Boris Johnson says he won’t let coronavirus ‘hold Britain back’ as he marks first year in Number 10
The Prime Minister promised to use the crisis to ‘build back better’. (PA)
Boris Johnson has vowed not to let Coronavirus “hold this country back” as he marked his one-year anniversary as Prime Minister.
Lauding his achievements in office, the PM said he had “got Brexit done” and was making headway on his promise to “level up” the country before the UK was hit by Covid-19.
Mr Johnson’s tumultuous first year in office began amid bitter Parliamentary fighting over the UK’s Brexit divorce deal.
After proroguing Parliament — a move later ruled unlawful by the Supreme Court — Mr Johnson went on to thrash out a deal with the European Union before winning a resounding Conservative majority in December’s general election by eating into Labour’s traditional heartlands.
Britain formally left the EU on January 31, although talks on a post-Brexit future relationship remain deadlocked after the latest round of discussions.
And the UK is now grappling with the global coronavirus pandemic.
The most recent figures show that more than 45,000 people in Britain have lost their lives because of the virus.
But Mr Johnson said: “It is one year since I stood on the steps of Downing Street and made a promise to the British people.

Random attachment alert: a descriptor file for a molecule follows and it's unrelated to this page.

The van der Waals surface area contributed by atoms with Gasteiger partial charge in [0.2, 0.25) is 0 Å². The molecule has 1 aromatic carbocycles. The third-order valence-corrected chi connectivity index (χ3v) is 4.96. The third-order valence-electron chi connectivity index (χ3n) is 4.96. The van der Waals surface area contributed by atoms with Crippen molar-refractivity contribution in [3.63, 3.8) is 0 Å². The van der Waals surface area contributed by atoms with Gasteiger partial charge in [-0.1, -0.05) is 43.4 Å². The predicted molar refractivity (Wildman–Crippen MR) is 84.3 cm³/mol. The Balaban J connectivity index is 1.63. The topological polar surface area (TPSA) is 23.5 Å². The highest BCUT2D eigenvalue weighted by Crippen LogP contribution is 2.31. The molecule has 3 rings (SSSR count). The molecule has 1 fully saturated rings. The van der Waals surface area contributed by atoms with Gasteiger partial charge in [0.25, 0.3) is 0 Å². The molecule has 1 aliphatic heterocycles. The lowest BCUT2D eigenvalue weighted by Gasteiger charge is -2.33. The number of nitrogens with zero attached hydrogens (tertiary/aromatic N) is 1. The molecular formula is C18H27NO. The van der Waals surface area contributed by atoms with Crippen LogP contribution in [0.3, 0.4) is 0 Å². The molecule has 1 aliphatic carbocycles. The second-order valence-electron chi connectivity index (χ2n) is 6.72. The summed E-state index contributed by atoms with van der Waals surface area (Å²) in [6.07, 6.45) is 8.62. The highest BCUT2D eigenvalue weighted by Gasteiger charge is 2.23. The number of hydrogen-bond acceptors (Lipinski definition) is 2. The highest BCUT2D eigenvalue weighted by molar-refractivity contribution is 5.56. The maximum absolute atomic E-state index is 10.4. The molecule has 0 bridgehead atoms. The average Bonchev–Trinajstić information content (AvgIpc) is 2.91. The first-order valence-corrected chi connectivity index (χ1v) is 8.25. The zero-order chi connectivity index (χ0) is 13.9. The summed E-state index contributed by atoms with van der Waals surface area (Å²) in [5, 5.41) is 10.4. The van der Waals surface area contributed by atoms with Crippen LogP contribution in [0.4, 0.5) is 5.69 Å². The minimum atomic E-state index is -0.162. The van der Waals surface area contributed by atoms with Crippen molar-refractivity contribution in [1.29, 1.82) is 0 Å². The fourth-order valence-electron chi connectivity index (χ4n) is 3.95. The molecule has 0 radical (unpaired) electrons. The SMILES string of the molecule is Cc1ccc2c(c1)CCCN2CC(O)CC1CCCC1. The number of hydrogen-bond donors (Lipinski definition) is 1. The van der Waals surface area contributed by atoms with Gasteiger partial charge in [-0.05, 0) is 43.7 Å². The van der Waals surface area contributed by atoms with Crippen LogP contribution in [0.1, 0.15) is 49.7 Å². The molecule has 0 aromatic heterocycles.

“That this government would get Brexit done and then unite and level up the country.
“We got Brexit done and made great progress on delivering on those priorities.
“Then our country was hit by a devastating blow in the form of Coronavirus.
“Today I want to make this pledge: I will not let the virus hold this country back.”
He added: “We must harness the unity of purpose and resolve we have shown as a country in fighting Coronavirus – and use it to build back better.”
Mr Johnson’s comments come after a trip to Scotland in which he sought to highlight the “sheer might” the United Kingdom during the Covid-19 fight in the face of fresh calls for Scottish independence.
The PM said: “The union is a fantastically strong institution, it’s helped our country through thick and thin, it’s very, very valuable in terms of the support we’ve been able to give to everybody throughout all corners of the UK.”
But Scotland’s First Minister Nicola Sturgeon accused the Tory leader of using the virus battle “as some kind of political weapon” and warned that no leader should be “crowing about this pandemic”.